Mindfulness meditation with hypnotherapy may boost highly stressed people
A modern therapy incorporating hypnosis with mindfulness has shown positive outcomes and could be a quicker, better way to relax out than conventional meditation. New stress treatment, integrating mindfulness with hypnotherapy, has demonstrated promising effects in a Baylor University pilot trial. Researchers at Baylor University in Waco, Texas, investigated the viability of an exercise dubbed “mindful hypnotherapy” as a calming strategy for highly stressed individuals.
Mindfulness is a type of meditation that involves focusing attention on present moment awareness. It can help people cope with stress but can require months of practice and training.
The intervention is called “mindful hypnotherapy.”
“Mindfulness is a type of meditation that involves focusing attention on present moment awareness. It can help people cope with stress, but can require months of practice and training,” said researcher Gary Elkins, Ph.D., director of the Mind-Body Medicine Research Laboratory at Baylor University. “Hypnosis also involves focusing attention, but it includes mental imagery, relaxation, and suggestions for symptom reduction.”
Hypnosis interventions are usually brief and have been used in the treatment of pain and symptoms in clinical practice. Head Physician Gary Elkins, Ph.D., Director of the Mind-Body Medicine Research Laboratory at Baylor University, suggests that this modern approach to managing anxiety and symptoms associated with elevated stress can be a valuable treatment choice for stress disorders. The basic principle of the research is that using hypnosis to accomplish the aim of mindfulness may have many benefits, Elkins said.
“Combining mindfulness and hypnotherapy in a single session is a novel intervention that may be equal to or better than existing treatments, with the advantage of being more time-effective, less daunting and easier to use,” he said. “This could be a valuable option for treating anxiety and stress reduction.”
As a brief intervention, mindfulness meditation may be broadly disseminated and is a revolutionary modern mind-body therapy, he added. This thesis is published in the International Journal of Clinical and Therapeutic Hypnosis. Given the promise that both meditation and hypnotherapy have been seen in ongoing research, no previous trials have examined the combination of mindfulness care with hypnosis.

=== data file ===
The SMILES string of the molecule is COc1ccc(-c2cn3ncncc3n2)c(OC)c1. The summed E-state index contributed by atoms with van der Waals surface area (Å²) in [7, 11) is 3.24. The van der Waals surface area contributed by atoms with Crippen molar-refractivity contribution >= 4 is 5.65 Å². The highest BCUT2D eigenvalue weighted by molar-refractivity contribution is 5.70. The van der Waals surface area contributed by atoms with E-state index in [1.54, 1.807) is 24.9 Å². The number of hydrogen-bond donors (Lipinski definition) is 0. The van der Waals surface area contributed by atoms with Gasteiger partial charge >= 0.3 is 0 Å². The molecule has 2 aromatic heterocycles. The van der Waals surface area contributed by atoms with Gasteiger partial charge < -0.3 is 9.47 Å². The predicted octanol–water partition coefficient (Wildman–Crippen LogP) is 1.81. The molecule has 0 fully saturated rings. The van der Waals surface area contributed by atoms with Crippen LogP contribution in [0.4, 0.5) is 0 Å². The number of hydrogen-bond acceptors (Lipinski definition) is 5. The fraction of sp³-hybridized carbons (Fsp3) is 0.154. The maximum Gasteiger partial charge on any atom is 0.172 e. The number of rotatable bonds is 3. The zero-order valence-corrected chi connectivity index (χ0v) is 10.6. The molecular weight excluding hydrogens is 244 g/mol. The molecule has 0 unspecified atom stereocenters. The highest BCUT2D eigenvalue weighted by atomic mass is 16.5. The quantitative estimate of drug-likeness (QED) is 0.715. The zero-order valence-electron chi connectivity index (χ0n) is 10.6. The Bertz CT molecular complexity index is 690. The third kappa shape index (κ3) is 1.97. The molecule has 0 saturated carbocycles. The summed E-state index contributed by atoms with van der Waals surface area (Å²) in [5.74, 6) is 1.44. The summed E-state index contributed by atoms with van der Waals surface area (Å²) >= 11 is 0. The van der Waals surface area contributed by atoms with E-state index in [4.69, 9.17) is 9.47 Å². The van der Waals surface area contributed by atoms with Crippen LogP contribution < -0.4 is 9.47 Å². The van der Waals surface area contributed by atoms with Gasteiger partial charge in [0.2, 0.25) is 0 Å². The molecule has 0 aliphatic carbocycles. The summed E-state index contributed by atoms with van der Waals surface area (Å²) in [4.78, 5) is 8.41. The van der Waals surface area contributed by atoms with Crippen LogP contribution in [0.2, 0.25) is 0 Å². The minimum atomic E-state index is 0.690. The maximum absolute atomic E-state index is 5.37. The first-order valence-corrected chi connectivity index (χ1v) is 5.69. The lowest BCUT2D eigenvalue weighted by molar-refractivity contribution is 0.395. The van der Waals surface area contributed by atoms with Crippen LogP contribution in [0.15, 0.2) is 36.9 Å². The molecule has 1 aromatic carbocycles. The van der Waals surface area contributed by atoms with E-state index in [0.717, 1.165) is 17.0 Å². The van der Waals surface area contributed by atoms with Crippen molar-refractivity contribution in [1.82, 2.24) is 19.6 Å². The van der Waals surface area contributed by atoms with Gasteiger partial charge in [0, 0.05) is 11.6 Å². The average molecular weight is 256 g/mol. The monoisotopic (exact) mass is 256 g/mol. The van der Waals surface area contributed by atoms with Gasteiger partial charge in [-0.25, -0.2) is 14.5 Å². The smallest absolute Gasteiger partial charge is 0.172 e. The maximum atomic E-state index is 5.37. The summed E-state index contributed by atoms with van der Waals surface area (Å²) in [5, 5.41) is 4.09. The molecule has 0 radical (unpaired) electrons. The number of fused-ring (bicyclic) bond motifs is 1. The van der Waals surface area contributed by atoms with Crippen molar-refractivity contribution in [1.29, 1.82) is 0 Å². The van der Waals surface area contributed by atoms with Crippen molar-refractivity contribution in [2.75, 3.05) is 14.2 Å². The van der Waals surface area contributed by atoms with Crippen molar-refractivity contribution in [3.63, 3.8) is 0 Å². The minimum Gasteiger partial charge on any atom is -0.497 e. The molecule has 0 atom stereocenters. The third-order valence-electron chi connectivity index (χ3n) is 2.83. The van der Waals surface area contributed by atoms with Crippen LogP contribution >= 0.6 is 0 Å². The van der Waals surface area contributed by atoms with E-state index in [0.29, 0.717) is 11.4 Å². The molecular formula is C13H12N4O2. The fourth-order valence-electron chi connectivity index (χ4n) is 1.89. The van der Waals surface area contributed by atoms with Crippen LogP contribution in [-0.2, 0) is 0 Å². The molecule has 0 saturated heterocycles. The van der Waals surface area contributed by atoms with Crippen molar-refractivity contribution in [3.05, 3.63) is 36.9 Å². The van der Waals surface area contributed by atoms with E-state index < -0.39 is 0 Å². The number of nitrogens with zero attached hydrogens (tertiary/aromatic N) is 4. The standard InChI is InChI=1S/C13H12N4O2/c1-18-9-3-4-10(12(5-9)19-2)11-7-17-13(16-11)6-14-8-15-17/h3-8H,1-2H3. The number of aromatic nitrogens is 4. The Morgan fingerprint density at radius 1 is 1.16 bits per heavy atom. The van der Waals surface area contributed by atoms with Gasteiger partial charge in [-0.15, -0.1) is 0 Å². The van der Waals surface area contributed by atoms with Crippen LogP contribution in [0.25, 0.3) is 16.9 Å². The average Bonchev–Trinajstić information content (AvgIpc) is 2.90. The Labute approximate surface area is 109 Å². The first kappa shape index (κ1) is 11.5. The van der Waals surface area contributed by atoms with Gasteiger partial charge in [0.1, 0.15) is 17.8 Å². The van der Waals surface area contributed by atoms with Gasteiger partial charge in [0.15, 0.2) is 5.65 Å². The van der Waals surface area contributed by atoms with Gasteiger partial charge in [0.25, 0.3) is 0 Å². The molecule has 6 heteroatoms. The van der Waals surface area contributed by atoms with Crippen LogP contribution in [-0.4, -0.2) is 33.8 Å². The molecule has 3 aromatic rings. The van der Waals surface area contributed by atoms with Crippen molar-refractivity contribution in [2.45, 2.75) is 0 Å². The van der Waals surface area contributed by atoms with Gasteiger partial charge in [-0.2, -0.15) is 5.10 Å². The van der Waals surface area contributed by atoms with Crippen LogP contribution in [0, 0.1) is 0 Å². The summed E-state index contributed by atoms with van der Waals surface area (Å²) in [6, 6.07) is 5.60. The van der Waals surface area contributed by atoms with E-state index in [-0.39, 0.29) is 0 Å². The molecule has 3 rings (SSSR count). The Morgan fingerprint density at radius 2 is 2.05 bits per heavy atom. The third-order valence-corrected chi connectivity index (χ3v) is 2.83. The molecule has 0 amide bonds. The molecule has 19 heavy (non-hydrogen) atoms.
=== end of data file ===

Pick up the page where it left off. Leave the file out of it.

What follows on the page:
Elkins noted that while self-awareness can be a successful therapy for depression and anxiety for certain patients, it is normally delivered in eight weekly sessions lasting two to three hours per week and requires full-day abstinence of eight or more hours. That length of time—more than 24 hours of therapy—may be a hardship for certain people in terms of expense and time. The study has also not proven that mindfulness-based therapies are reliably preferable to traditional cognitive behavioral therapy, he said.
The Baylor research team hired 42 people with self-reported high stress for the study of conscientious hypnotherapy. Half engaged in one-hour weekly individual workshops, which included hypnosis inductions and tips for greater knowledge. Participants were also given self-hypnosis audio recordings lasting about 20 minutes, each with tips for hypnotic induction, stimulation, and increased consciousness.
The second group did not take part in the intervention.
Intervention content based on present-day mindfulness, non-judgmental awareness of the five senses, non-judgmental awareness of thoughts and emotions, self-hypnosis respect for self and others, awareness of personal beliefs and purpose in life, and the shift to the long-term practice of conscientious hypnotherapy, Elkins stated.
At the conclusion of the study, the intervention group registered a substantial decrease in tension and a major rise in awareness. Most were very pleased with the number of hours, the simplicity of home practice, and the clarity of content, Elkins said. The average person exercised almost regularly, and total satisfaction with the experiment was 8.9 on a scale of 10.
In comparison, those who did not participate in the intervention reported no significant difference between pre-and post-study stress levels. With no known health risks presented by meditation and no special training or equipment required, the benefits of beginning a mindfulness practice are achievable to anyone with a desire to develop deeper states of relaxation and mental clarity.